Businesses are slaves to inertia. Most people work in a certain way only because that's how the people before them worked. When we write business emails, we try to copy the tone we're used to hearing from business emails we receive. When we name our companies, we try to make them sound like other companies that came before us (a pharmaceutical product called veroxitran, a web 2.0 startup called disrupt.ly, etc). Sometimes following the status-quo makes sense because it's a great way to avoid wasting time on minutia, but sometimes the status-quo can lead us astray.
One example of a misguided standard business practice is sending automated emails to your customers from an email address like firstname.lastname@example.org. It's pretty common to order a product online and receive a confirmation email that says in bold letters, "Do not respond to this email. Your response will not be read." What kind of message does that send to your customers? Do we really need to be that hostile and unavailable?
There's probably a very good reason for some companies to use no-reply email address. I'm sure that if companies like Amazon or Facebook tried to read all the responses to their automated emails (including those super annoying "out of office" replies or any other automated replies), they would be overwhelmed. There would be no way to deal with all those emails.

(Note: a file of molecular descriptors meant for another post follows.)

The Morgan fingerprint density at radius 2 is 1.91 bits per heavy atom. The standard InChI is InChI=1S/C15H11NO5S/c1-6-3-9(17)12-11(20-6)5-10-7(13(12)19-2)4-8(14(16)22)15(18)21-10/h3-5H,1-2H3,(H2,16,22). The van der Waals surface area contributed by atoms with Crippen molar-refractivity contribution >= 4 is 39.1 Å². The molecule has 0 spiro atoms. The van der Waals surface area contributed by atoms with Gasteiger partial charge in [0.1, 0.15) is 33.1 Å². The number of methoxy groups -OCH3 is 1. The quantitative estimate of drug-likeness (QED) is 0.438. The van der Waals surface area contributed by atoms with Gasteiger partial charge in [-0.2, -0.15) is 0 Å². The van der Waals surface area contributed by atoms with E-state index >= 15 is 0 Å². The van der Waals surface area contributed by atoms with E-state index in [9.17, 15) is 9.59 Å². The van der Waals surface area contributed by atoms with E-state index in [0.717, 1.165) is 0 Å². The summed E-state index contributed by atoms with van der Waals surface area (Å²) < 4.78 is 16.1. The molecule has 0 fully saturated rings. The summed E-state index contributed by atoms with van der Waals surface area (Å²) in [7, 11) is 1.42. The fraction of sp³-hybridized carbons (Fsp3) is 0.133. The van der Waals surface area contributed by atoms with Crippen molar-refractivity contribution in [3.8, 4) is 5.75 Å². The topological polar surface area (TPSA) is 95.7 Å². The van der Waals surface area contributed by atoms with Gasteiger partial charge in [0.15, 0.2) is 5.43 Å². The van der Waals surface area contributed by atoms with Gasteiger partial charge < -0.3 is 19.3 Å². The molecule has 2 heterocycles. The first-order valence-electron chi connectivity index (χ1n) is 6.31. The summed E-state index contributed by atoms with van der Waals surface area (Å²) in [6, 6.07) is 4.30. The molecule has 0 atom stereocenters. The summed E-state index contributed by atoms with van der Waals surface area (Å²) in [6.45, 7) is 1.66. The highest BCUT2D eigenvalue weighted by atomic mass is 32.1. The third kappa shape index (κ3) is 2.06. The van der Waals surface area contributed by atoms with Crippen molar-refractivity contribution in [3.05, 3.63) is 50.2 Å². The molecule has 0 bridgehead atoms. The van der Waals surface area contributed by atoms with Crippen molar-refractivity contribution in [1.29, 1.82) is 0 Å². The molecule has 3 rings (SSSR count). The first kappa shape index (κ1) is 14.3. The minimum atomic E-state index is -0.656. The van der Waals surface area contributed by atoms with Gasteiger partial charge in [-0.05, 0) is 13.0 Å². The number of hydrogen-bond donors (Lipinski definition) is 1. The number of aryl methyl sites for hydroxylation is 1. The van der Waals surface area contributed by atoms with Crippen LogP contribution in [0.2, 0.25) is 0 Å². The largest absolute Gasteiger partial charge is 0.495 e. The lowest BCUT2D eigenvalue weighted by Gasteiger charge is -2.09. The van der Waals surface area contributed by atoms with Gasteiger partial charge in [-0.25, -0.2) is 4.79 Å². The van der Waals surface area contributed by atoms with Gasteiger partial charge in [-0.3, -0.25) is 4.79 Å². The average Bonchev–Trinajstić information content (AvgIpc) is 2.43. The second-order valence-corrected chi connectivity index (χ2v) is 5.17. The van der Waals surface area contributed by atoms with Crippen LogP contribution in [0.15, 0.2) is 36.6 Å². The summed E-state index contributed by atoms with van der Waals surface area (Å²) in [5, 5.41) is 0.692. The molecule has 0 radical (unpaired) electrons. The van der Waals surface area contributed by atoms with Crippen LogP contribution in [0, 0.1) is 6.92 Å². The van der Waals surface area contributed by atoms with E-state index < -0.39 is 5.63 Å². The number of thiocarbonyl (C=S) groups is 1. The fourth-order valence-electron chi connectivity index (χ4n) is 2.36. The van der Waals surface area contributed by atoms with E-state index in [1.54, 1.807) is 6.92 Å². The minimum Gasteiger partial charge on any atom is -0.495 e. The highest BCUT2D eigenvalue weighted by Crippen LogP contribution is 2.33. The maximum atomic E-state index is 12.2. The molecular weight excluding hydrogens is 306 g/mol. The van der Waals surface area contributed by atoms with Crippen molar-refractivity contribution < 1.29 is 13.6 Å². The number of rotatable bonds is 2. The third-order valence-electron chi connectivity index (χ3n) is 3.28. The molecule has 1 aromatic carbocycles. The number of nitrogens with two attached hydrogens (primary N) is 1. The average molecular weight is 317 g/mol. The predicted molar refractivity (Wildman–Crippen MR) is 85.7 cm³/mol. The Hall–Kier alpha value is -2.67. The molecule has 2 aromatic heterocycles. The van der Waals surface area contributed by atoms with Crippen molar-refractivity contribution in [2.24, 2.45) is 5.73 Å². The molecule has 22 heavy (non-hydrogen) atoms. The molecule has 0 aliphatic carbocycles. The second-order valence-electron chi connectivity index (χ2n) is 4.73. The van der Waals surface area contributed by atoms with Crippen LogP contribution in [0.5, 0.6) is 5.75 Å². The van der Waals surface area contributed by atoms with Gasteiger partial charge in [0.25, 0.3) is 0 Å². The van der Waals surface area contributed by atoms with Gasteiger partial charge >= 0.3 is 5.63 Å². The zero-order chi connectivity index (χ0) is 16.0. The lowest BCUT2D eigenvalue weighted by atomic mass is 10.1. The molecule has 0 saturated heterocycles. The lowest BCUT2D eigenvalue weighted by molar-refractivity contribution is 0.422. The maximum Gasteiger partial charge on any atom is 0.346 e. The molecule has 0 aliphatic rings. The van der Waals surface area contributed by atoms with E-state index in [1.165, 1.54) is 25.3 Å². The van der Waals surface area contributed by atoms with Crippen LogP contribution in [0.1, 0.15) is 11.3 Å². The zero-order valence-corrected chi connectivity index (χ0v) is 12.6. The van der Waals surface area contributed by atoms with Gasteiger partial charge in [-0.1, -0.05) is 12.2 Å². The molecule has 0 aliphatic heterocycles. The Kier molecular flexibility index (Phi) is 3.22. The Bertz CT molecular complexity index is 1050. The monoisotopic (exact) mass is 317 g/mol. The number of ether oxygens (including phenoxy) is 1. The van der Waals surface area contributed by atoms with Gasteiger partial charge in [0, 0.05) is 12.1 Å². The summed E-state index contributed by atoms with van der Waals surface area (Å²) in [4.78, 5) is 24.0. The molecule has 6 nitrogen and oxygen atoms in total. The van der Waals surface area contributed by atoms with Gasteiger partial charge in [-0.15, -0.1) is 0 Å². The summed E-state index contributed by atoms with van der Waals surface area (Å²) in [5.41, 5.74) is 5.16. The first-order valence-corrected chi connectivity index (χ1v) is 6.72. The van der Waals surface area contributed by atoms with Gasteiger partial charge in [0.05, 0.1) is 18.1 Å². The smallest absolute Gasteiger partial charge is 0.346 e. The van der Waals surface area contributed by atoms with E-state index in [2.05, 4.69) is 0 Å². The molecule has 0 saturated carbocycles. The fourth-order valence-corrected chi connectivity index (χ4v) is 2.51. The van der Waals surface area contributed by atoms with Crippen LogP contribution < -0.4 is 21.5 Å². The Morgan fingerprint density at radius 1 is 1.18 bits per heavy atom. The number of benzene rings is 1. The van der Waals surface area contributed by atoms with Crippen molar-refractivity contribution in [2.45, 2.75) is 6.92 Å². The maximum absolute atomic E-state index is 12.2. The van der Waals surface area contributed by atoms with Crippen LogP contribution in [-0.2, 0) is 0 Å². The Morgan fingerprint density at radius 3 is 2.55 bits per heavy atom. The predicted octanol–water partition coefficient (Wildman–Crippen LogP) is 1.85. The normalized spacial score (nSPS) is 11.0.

The problem is, small companies see these emails from big companies and they decide that they should do things the same way. I couldn't disagree more. Most small businesses only exist because of their superior customer service, and copying the big boys just dooms you to the same forgettable and impersonal service that they suffer from.
Facebook probably sends out millions of automated emails a day. Your small business probably sends out a few dozen. Is it really that big of a problem for you if people respond to those emails? Do you really hate your customers so much that you don't want them to be able to get in touch with you?
I'm probably preaching to the choir here, but if your company sends out impersonal no-reply emails to your customers, I suggest that you strongly consider making the switch. Just because an email is automated doesn't mean it can't be personal. Every single automated email at LAS comes from an address that forwards straight to me. We probably send about 100 of these emails per day (welcome emails, reminders, etc) and I can assure you that I've never been bothered by the responses.
Shouldn't we make it as easy as possible for our customers to get ahold of us?
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